|Good Morning Everyone,|
Our theme for this month: “Resilience”
Our Bible verse for today: “I pray that the eyes of your heart may be enlightened so that you may know what is the hope of his calling, what is the wealth of his glorious inheritance in the saints, and what is the immeasurable greatness of his power toward us who believe, according to the mighty working of his strength.” Ephesians 1:18-19 (CSB)
Our thought for today: “Keep your fork because the best is yet to come.”
I once read a story about a woman who was buried with a fork in her hand. It’s true. As her friends came to view her body laid out in the casket they were surprised and confused to see a fork in her hand.
Later, in the sermon, the preacher explained that the fork was there at her request. You see, this fine lady had been a good Southern Baptist her entire life and she was a member of the First Baptist Church of the Covered Dish. They were famous for their potlucks and if you’ve even been to a Southern Baptist potluck, then you know that the best part is the dessert table. So, once the dishes are cleared away after the main course you “keep your fork” because “the best is yet to come”. For this woman the symbol of the fork was a reminder that even in death, “the best is yet to come” because she had the promise of heaven waiting for her. She lived with that hope and she then died with that hope – and she had fun with it in the process!
Resilient Christians learn to live with hope – with the expectation that the best is yet to come. That’s their attitude about eternity in heaven, but it’s also their attitude about all of life. Resilient Christians have great faith in the sovereignty, love, and goodness of God. They know that God is watching over them, guiding them, and fulfilling His good and perfect plan for them. Therefore, they live with hope and with the eager expectation of good things to come. That’s what Paul was saying in Ephesians 1:18-19. His prayer for his readers was that they would learn to live with hope.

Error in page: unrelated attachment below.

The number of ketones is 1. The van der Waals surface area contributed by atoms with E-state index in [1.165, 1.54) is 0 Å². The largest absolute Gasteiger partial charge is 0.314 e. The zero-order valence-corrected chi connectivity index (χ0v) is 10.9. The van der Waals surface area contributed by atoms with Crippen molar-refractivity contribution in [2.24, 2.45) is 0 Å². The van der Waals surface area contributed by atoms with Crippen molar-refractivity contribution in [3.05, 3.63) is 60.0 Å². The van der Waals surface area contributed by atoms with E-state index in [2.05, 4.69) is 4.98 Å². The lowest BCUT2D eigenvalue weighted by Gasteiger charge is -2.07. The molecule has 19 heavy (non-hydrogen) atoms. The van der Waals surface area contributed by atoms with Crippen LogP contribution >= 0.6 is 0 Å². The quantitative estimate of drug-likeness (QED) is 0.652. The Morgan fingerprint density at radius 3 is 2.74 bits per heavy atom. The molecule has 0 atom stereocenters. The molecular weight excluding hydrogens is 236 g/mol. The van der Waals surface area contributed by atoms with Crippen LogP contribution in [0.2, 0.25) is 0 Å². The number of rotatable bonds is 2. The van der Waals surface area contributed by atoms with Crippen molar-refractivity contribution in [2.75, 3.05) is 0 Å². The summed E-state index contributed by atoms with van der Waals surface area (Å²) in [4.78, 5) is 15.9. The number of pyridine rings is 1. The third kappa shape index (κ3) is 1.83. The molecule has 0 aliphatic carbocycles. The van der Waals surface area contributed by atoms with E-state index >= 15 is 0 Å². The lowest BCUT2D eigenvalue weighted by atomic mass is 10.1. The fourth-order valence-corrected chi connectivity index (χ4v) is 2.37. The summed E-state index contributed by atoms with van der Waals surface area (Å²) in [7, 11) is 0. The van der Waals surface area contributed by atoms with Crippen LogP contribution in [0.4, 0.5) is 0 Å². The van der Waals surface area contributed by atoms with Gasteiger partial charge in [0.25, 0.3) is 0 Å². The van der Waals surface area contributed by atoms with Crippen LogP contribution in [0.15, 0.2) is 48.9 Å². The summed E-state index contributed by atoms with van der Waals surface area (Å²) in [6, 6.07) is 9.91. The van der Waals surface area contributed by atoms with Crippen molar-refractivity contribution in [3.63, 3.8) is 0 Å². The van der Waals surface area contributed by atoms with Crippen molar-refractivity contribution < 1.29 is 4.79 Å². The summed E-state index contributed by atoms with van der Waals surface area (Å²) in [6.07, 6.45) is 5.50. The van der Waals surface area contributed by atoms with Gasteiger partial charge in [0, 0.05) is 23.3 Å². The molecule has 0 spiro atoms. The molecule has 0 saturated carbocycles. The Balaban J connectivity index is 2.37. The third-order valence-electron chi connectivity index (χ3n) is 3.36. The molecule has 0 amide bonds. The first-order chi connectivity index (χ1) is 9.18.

In his book “If You Want to Walk on Water You’ve Got to Get Out of The Boat” pastor John Ortberg writes, “Hope is the fuel that the human heart runs on … Hope includes all the psychological advantages of optimism, but it is rooted in something deeper.” He was writing about spiritual living. People who have learned to live with hope focus on more than just the issues of the moment. They have learned that with God there is always a higher purpose and there is always something more and better waiting for them. So, they have hope (optimism, but at a deeper level).
I encourage you to train yourself in the habit of being hopeful. Learn to live beyond optimism. God is good, all the time, and your future is bright.
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